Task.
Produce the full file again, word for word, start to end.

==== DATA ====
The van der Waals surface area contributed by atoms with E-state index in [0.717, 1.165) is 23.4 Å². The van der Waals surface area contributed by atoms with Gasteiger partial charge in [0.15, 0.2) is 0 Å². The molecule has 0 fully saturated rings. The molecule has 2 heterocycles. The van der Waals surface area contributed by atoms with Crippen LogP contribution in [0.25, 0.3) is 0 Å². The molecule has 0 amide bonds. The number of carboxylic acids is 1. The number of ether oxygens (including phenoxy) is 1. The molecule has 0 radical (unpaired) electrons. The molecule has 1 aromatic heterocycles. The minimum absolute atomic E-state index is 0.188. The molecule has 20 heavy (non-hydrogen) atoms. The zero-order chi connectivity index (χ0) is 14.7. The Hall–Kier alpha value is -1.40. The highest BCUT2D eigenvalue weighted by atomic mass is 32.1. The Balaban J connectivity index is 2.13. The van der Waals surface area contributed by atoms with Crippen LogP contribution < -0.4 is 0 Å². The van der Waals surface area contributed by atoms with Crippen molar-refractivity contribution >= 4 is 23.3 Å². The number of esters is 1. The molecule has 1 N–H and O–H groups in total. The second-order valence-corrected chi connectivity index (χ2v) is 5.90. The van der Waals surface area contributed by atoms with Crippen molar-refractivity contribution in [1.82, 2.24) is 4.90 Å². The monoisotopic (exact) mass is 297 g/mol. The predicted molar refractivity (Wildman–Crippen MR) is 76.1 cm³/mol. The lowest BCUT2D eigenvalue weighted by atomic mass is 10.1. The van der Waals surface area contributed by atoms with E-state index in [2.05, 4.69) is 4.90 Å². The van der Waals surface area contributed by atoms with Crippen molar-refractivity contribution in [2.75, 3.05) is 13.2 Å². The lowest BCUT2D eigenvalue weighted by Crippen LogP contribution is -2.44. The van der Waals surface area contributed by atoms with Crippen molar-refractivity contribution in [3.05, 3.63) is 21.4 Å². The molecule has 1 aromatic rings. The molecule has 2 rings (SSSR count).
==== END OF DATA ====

The van der Waals surface area contributed by atoms with E-state index in [0.717, 1.165) is 23.4 Å². The van der Waals surface area contributed by atoms with Gasteiger partial charge in [0.15, 0.2) is 0 Å². The molecule has 0 fully saturated rings. The molecule has 2 heterocycles. The van der Waals surface area contributed by atoms with Crippen LogP contribution in [0.25, 0.3) is 0 Å². The molecule has 0 amide bonds. The number of carboxylic acids is 1. The number of ether oxygens (including phenoxy) is 1. The molecule has 0 radical (unpaired) electrons. The molecule has 1 aromatic heterocycles. The minimum absolute atomic E-state index is 0.188. The molecule has 20 heavy (non-hydrogen) atoms. The zero-order chi connectivity index (χ0) is 14.7. The Hall–Kier alpha value is -1.40. The highest BCUT2D eigenvalue weighted by atomic mass is 32.1. The Balaban J connectivity index is 2.13. The van der Waals surface area contributed by atoms with Crippen LogP contribution < -0.4 is 0 Å². The van der Waals surface area contributed by atoms with Crippen molar-refractivity contribution >= 4 is 23.3 Å². The number of esters is 1. The molecule has 1 N–H and O–H groups in total. The second-order valence-corrected chi connectivity index (χ2v) is 5.90. The van der Waals surface area contributed by atoms with Crippen molar-refractivity contribution in [1.82, 2.24) is 4.90 Å². The monoisotopic (exact) mass is 297 g/mol. The predicted molar refractivity (Wildman–Crippen MR) is 76.1 cm³/mol. The lowest BCUT2D eigenvalue weighted by atomic mass is 10.1. The van der Waals surface area contributed by atoms with E-state index in [2.05, 4.69) is 4.90 Å². The van der Waals surface area contributed by atoms with Crippen molar-refractivity contribution in [2.75, 3.05) is 13.2 Å². The lowest BCUT2D eigenvalue weighted by Crippen LogP contribution is -2.44. The van der Waals surface area contributed by atoms with Crippen molar-refractivity contribution in [3.05, 3.63) is 21.4 Å². The molecule has 1 aromatic rings. The molecule has 2 rings (SSSR count).